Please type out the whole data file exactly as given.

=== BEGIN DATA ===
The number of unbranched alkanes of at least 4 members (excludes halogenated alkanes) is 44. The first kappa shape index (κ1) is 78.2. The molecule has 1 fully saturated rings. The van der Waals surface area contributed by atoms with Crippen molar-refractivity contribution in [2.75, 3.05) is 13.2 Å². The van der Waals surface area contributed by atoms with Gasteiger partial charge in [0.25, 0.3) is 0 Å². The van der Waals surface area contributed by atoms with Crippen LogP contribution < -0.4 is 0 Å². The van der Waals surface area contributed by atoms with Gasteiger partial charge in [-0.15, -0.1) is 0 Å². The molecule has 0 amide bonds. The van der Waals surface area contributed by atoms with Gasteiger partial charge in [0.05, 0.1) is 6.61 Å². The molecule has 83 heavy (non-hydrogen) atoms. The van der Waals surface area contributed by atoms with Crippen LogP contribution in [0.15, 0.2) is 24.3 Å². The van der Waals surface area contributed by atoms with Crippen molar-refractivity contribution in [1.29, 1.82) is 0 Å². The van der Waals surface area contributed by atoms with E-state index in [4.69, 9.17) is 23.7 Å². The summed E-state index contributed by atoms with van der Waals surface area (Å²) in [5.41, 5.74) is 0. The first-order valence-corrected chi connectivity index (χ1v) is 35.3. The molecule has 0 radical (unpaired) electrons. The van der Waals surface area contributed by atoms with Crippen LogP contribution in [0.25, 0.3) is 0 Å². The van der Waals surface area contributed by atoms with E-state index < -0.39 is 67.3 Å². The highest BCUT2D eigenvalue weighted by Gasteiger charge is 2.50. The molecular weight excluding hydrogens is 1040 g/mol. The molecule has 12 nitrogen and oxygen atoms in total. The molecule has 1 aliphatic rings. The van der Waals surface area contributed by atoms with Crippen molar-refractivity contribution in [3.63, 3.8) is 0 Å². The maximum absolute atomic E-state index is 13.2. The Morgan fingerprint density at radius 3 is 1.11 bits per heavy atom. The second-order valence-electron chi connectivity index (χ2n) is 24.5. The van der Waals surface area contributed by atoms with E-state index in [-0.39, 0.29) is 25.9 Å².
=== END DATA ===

The number of unbranched alkanes of at least 4 members (excludes halogenated alkanes) is 44. The first kappa shape index (κ1) is 78.2. The molecule has 1 fully saturated rings. The van der Waals surface area contributed by atoms with Crippen molar-refractivity contribution in [2.75, 3.05) is 13.2 Å². The van der Waals surface area contributed by atoms with Gasteiger partial charge in [0.25, 0.3) is 0 Å². The van der Waals surface area contributed by atoms with Crippen LogP contribution < -0.4 is 0 Å². The van der Waals surface area contributed by atoms with Gasteiger partial charge in [-0.15, -0.1) is 0 Å². The molecule has 0 amide bonds. The van der Waals surface area contributed by atoms with Gasteiger partial charge in [0.05, 0.1) is 6.61 Å². The molecule has 83 heavy (non-hydrogen) atoms. The van der Waals surface area contributed by atoms with Crippen LogP contribution in [0.15, 0.2) is 24.3 Å². The van der Waals surface area contributed by atoms with Crippen molar-refractivity contribution in [1.29, 1.82) is 0 Å². The van der Waals surface area contributed by atoms with E-state index in [4.69, 9.17) is 23.7 Å². The summed E-state index contributed by atoms with van der Waals surface area (Å²) in [5.41, 5.74) is 0. The first-order valence-corrected chi connectivity index (χ1v) is 35.3. The molecule has 0 radical (unpaired) electrons. The van der Waals surface area contributed by atoms with Crippen LogP contribution in [0.25, 0.3) is 0 Å². The van der Waals surface area contributed by atoms with E-state index < -0.39 is 67.3 Å². The highest BCUT2D eigenvalue weighted by Gasteiger charge is 2.50. The molecular weight excluding hydrogens is 1040 g/mol. The molecule has 12 nitrogen and oxygen atoms in total. The molecule has 1 aliphatic rings. The van der Waals surface area contributed by atoms with Crippen molar-refractivity contribution in [3.63, 3.8) is 0 Å². The maximum absolute atomic E-state index is 13.2. The Morgan fingerprint density at radius 3 is 1.11 bits per heavy atom. The second-order valence-electron chi connectivity index (χ2n) is 24.5. The van der Waals surface area contributed by atoms with E-state index in [-0.39, 0.29) is 25.9 Å².